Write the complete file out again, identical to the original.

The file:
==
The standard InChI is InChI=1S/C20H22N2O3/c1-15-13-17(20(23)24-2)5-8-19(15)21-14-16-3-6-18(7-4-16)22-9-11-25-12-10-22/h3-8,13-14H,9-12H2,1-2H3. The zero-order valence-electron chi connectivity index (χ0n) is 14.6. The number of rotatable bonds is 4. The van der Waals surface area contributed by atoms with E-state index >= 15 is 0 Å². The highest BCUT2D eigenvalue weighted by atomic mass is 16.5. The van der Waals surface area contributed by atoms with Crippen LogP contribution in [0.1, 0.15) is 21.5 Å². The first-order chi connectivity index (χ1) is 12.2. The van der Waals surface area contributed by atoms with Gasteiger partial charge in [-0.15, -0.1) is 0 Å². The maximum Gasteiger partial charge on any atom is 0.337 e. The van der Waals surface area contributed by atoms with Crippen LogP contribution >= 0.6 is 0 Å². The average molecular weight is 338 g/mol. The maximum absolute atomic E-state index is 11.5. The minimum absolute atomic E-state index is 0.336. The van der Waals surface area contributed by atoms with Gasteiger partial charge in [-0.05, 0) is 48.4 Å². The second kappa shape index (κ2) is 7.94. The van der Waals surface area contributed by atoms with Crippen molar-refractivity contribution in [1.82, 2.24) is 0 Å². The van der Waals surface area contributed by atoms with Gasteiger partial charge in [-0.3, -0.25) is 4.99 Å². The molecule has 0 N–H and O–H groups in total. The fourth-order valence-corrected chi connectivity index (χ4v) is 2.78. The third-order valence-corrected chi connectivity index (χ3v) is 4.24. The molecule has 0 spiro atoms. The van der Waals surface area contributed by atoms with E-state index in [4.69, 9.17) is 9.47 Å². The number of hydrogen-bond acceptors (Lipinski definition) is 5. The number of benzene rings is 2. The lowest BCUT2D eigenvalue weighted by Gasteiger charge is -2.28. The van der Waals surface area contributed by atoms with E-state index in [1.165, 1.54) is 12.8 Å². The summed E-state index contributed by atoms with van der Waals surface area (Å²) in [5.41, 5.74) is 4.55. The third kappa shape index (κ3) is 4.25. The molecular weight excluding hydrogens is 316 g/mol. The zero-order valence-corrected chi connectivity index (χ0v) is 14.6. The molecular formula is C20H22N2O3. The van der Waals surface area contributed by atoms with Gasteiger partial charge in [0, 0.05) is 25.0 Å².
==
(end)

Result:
The standard InChI is InChI=1S/C20H22N2O3/c1-15-13-17(20(23)24-2)5-8-19(15)21-14-16-3-6-18(7-4-16)22-9-11-25-12-10-22/h3-8,13-14H,9-12H2,1-2H3. The zero-order valence-electron chi connectivity index (χ0n) is 14.6. The number of rotatable bonds is 4. The van der Waals surface area contributed by atoms with E-state index >= 15 is 0 Å². The highest BCUT2D eigenvalue weighted by atomic mass is 16.5. The van der Waals surface area contributed by atoms with Crippen LogP contribution in [0.1, 0.15) is 21.5 Å². The first-order chi connectivity index (χ1) is 12.2. The van der Waals surface area contributed by atoms with Gasteiger partial charge in [-0.15, -0.1) is 0 Å². The maximum Gasteiger partial charge on any atom is 0.337 e. The van der Waals surface area contributed by atoms with Crippen LogP contribution >= 0.6 is 0 Å². The average molecular weight is 338 g/mol. The maximum absolute atomic E-state index is 11.5. The minimum absolute atomic E-state index is 0.336. The van der Waals surface area contributed by atoms with Gasteiger partial charge in [-0.05, 0) is 48.4 Å². The second kappa shape index (κ2) is 7.94. The van der Waals surface area contributed by atoms with Crippen molar-refractivity contribution in [1.82, 2.24) is 0 Å². The van der Waals surface area contributed by atoms with Gasteiger partial charge in [-0.3, -0.25) is 4.99 Å². The molecule has 0 N–H and O–H groups in total. The fourth-order valence-corrected chi connectivity index (χ4v) is 2.78. The third-order valence-corrected chi connectivity index (χ3v) is 4.24. The molecule has 0 spiro atoms. The van der Waals surface area contributed by atoms with E-state index in [4.69, 9.17) is 9.47 Å². The number of hydrogen-bond acceptors (Lipinski definition) is 5. The number of benzene rings is 2. The lowest BCUT2D eigenvalue weighted by Gasteiger charge is -2.28. The van der Waals surface area contributed by atoms with E-state index in [1.165, 1.54) is 12.8 Å². The summed E-state index contributed by atoms with van der Waals surface area (Å²) in [5.41, 5.74) is 4.55. The third kappa shape index (κ3) is 4.25. The molecular weight excluding hydrogens is 316 g/mol. The zero-order valence-corrected chi connectivity index (χ0v) is 14.6. The molecular formula is C20H22N2O3. The van der Waals surface area contributed by atoms with Gasteiger partial charge in [0, 0.05) is 25.0 Å².